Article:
The rich use a variety of strategies, all perfectly legal and available to everyone, to reduce the size of their income tax bills.
This post comes from Amy Fontinelle at partner siteInvestopedia.
Stories about millionaires and billionaires who pay little or no income tax make great headlines, especially when these people have committed tax fraud. However, the methods that most wealthy taxpayers use to reduce what they owe are perfectly legal strategies that anyone can use.
Changes in estate and inheritance taxes at the state level will make it better -- or worse -- for families in the year ahead.
Updated Jan. 23, 2012, 5:05 p.m. ET
This post comes from Ashlea Ebeling at partner siteForbes.com.
As of Jan. 1, the federal estate tax exemption was indexed for the first time, so that for 2012, up to $5.12 million of an estate will be exempt from the current 35% federal estate tax. That's up from $5 million in 2011, meaning an individual could have left $120,000 more tax-free if he'd died on Jan. 1, 2012, instead of on Dec. 31, 2011.
Meanwhile, separate state levies are still a big concern for families. And there are changes for 2012 on the state levies on dying -- for better and for worse.
Expect fewer delays but just as much bureaucracy, as new forms and requirements go into effect. AMT patches are likely to expire but may return.
This post is by Claudia Hill at Forbes.com.
As the end of 2011 draws near, individuals and tax professionals are planning for the annual tax-return preparation ritual. Here's my view of what to expect:
- The absence of excessive congressional tinkering with the tax code provides a smoother start to filing season; taxpayers will receive their refunds earlier. That’s the good news. In filing season 2011, the Internal Revenue Service was not able to accept most categories of returns until Valentine's Day.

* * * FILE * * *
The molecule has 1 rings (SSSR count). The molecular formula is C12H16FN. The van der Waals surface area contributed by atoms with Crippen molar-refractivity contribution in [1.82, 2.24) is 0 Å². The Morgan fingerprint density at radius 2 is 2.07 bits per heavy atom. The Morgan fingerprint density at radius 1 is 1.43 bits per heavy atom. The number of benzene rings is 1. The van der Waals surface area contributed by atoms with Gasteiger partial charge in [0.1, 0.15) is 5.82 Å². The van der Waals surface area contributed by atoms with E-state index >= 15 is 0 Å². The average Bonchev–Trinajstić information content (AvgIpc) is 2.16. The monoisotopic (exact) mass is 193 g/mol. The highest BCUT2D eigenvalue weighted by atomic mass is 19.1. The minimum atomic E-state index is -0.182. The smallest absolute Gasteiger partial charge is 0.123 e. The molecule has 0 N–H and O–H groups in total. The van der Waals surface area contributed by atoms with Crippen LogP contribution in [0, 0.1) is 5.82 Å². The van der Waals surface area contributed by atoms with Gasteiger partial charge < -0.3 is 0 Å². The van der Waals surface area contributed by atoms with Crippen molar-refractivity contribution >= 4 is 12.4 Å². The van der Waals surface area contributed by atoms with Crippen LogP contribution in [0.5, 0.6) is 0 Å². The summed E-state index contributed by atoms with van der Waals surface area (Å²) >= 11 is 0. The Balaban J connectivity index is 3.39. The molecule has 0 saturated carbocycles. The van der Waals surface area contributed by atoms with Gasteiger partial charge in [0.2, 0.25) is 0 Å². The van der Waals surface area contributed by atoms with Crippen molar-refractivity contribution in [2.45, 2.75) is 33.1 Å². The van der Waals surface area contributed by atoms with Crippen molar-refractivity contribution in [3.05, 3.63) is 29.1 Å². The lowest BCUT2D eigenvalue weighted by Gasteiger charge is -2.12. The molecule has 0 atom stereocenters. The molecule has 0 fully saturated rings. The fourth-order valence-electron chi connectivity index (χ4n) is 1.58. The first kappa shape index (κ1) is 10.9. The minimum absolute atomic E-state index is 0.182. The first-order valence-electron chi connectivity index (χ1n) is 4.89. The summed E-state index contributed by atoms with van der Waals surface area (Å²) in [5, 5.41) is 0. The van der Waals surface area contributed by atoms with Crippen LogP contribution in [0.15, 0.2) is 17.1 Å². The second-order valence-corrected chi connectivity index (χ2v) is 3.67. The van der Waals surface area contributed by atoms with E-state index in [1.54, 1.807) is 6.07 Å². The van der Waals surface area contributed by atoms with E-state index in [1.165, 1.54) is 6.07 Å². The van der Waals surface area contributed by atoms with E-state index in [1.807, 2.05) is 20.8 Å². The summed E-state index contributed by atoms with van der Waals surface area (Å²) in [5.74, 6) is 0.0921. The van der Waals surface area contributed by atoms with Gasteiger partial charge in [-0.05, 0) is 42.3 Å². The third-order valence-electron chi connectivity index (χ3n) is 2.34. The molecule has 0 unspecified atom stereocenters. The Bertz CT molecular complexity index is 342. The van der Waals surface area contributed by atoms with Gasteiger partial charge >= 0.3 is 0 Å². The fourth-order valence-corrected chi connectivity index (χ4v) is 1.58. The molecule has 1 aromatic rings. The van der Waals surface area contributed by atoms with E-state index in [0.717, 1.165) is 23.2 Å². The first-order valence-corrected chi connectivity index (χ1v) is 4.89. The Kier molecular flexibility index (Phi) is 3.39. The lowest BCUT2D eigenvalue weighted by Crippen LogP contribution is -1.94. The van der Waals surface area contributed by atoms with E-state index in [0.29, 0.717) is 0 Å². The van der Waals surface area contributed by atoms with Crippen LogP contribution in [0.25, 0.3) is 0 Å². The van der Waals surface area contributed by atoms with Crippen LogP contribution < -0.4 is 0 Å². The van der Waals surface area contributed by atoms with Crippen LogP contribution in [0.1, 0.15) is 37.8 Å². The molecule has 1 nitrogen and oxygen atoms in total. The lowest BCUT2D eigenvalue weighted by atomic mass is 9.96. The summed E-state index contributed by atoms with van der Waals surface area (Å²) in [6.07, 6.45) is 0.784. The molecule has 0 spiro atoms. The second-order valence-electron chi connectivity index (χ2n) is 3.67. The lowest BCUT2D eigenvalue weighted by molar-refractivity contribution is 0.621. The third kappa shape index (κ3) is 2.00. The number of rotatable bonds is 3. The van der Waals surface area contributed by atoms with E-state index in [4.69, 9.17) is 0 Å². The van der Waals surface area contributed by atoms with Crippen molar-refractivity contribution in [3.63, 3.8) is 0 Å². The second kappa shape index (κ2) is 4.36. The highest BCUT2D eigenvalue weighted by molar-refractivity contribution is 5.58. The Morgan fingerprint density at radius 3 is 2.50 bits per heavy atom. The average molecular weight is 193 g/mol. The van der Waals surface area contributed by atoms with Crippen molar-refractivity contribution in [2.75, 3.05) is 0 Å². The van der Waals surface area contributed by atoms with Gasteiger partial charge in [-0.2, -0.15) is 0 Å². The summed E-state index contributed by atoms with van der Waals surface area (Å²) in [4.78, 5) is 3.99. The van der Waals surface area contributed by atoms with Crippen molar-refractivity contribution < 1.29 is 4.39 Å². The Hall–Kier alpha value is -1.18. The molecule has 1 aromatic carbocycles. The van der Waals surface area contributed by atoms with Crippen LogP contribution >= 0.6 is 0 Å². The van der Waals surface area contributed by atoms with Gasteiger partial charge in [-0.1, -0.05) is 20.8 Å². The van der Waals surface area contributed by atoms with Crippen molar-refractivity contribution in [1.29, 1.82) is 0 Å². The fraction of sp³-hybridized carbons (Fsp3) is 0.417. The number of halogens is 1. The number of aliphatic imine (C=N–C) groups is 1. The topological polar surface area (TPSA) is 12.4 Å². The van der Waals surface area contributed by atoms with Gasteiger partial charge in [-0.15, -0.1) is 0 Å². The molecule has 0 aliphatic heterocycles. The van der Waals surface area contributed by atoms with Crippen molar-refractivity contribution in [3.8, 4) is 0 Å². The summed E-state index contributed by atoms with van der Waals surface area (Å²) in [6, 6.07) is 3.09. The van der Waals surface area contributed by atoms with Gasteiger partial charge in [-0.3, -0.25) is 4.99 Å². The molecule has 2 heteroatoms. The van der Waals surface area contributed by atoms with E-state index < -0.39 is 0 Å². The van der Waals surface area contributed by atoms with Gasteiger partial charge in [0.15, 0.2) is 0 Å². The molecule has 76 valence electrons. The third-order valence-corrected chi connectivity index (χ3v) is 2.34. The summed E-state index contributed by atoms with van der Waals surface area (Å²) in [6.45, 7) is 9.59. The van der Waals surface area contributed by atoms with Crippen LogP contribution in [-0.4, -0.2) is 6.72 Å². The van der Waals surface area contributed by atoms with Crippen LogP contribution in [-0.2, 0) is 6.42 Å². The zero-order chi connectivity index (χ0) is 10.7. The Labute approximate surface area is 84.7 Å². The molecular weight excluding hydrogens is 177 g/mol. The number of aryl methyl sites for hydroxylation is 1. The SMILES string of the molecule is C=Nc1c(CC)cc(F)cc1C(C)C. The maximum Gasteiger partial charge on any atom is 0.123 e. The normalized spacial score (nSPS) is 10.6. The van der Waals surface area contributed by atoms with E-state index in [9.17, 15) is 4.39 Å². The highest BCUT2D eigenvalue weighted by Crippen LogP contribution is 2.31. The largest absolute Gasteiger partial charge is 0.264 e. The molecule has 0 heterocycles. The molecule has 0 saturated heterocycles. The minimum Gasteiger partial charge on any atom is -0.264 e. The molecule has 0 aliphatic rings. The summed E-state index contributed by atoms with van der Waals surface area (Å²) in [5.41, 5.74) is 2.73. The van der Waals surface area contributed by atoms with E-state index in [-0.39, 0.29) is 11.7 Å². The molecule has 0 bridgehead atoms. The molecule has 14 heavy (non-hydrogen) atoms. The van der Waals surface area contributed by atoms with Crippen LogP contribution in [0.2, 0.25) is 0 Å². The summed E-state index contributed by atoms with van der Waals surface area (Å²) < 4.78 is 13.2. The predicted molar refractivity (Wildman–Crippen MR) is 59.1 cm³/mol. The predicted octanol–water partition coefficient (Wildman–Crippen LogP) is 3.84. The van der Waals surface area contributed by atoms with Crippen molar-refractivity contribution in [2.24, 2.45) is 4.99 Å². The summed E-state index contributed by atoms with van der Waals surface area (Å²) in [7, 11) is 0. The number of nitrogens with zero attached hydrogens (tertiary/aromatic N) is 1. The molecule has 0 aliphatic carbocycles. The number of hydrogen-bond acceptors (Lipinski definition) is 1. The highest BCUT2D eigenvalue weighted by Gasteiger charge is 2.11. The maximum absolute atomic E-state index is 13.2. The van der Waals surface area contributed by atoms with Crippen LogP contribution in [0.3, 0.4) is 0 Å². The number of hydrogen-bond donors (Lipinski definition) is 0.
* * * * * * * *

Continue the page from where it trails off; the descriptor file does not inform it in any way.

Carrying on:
- Individual extenders and the alternative-minimum-tax patch from 2010 will expire virtually unnoticed at the end of 2011. This virtually guarantees congressional action in 2012 to prevent millions of taxpayers from an AMT hit next year and creates uncertainty in 2012 planning until it is addressed. The popular deduction for state and local sales taxes as well as tax-free treatment of distributions from IRAs for charitable purposes are among several perennial extenders that also expire at the end of 2011.
- Permitted delays for and filing confusion about documents will continue to frustrate preparers and individual filers who want to comply with the law.
Both parties want to extend the Social Security tax cut, but they disagree sharply over how to pay for it. Plus, politics is at play in dictating what discussions to have when.
This article is by Alan Fram of The Associated Press.